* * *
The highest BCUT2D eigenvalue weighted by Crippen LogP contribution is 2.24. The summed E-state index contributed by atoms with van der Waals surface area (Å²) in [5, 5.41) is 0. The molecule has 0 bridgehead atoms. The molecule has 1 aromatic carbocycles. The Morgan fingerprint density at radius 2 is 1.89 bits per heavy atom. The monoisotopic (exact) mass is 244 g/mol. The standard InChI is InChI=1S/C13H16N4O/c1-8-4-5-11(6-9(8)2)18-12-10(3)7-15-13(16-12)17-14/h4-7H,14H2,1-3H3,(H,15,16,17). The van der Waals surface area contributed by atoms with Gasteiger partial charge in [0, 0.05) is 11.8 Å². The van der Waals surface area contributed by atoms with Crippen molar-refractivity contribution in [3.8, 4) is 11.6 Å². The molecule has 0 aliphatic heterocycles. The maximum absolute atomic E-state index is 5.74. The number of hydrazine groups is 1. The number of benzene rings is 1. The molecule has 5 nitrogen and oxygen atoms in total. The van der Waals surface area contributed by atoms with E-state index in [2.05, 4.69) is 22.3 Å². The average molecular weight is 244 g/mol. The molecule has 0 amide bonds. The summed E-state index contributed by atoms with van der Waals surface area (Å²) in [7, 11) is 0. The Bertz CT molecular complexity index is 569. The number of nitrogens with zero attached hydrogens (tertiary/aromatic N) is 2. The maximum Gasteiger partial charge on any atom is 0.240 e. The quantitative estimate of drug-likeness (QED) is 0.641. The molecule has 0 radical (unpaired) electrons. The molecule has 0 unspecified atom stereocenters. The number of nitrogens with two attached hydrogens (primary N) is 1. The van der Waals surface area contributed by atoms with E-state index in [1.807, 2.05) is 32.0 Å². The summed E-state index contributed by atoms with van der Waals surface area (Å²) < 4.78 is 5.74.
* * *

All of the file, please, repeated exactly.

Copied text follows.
The highest BCUT2D eigenvalue weighted by Crippen LogP contribution is 2.24. The summed E-state index contributed by atoms with van der Waals surface area (Å²) in [5, 5.41) is 0. The molecule has 0 bridgehead atoms. The molecule has 1 aromatic carbocycles. The Morgan fingerprint density at radius 2 is 1.89 bits per heavy atom. The monoisotopic (exact) mass is 244 g/mol. The standard InChI is InChI=1S/C13H16N4O/c1-8-4-5-11(6-9(8)2)18-12-10(3)7-15-13(16-12)17-14/h4-7H,14H2,1-3H3,(H,15,16,17). The van der Waals surface area contributed by atoms with Gasteiger partial charge in [0, 0.05) is 11.8 Å². The van der Waals surface area contributed by atoms with Crippen molar-refractivity contribution in [3.8, 4) is 11.6 Å². The molecule has 0 aliphatic heterocycles. The maximum absolute atomic E-state index is 5.74. The number of hydrazine groups is 1. The number of benzene rings is 1. The molecule has 5 nitrogen and oxygen atoms in total. The van der Waals surface area contributed by atoms with E-state index in [2.05, 4.69) is 22.3 Å². The average molecular weight is 244 g/mol. The molecule has 0 amide bonds. The summed E-state index contributed by atoms with van der Waals surface area (Å²) in [7, 11) is 0. The Bertz CT molecular complexity index is 569. The number of nitrogens with zero attached hydrogens (tertiary/aromatic N) is 2. The maximum Gasteiger partial charge on any atom is 0.240 e. The quantitative estimate of drug-likeness (QED) is 0.641. The molecule has 0 radical (unpaired) electrons. The molecule has 0 unspecified atom stereocenters. The number of nitrogens with two attached hydrogens (primary N) is 1. The van der Waals surface area contributed by atoms with E-state index in [1.807, 2.05) is 32.0 Å². The summed E-state index contributed by atoms with van der Waals surface area (Å²) < 4.78 is 5.74.